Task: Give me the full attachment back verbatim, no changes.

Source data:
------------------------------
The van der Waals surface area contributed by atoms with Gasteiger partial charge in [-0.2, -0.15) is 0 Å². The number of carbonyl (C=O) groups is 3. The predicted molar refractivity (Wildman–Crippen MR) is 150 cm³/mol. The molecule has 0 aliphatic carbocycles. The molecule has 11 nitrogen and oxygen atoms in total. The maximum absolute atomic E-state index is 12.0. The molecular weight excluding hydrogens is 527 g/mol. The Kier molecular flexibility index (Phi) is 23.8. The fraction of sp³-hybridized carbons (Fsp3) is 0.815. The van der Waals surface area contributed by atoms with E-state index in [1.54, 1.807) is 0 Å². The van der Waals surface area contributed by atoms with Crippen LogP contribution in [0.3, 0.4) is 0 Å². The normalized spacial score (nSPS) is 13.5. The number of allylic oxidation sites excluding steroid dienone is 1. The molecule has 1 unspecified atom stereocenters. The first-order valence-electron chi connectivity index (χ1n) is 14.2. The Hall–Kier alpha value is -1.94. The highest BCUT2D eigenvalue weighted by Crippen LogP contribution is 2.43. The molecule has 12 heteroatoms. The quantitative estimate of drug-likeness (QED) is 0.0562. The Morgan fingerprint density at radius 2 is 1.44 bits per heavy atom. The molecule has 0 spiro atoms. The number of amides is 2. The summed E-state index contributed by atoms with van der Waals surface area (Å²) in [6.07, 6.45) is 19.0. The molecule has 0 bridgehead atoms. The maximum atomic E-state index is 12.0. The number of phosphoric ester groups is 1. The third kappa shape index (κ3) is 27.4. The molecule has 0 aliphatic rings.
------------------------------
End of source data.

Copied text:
The van der Waals surface area contributed by atoms with Gasteiger partial charge in [-0.2, -0.15) is 0 Å². The number of carbonyl (C=O) groups is 3. The predicted molar refractivity (Wildman–Crippen MR) is 150 cm³/mol. The molecule has 0 aliphatic carbocycles. The molecule has 11 nitrogen and oxygen atoms in total. The maximum absolute atomic E-state index is 12.0. The molecular weight excluding hydrogens is 527 g/mol. The Kier molecular flexibility index (Phi) is 23.8. The fraction of sp³-hybridized carbons (Fsp3) is 0.815. The van der Waals surface area contributed by atoms with E-state index in [1.54, 1.807) is 0 Å². The van der Waals surface area contributed by atoms with Crippen LogP contribution in [0.3, 0.4) is 0 Å². The normalized spacial score (nSPS) is 13.5. The number of allylic oxidation sites excluding steroid dienone is 1. The molecule has 1 unspecified atom stereocenters. The first-order valence-electron chi connectivity index (χ1n) is 14.2. The Hall–Kier alpha value is -1.94. The highest BCUT2D eigenvalue weighted by Crippen LogP contribution is 2.43. The molecule has 12 heteroatoms. The quantitative estimate of drug-likeness (QED) is 0.0562. The Morgan fingerprint density at radius 2 is 1.44 bits per heavy atom. The molecule has 0 spiro atoms. The number of amides is 2. The summed E-state index contributed by atoms with van der Waals surface area (Å²) in [6.07, 6.45) is 19.0. The molecule has 0 bridgehead atoms. The maximum atomic E-state index is 12.0. The number of phosphoric ester groups is 1. The third kappa shape index (κ3) is 27.4. The molecule has 0 aliphatic rings.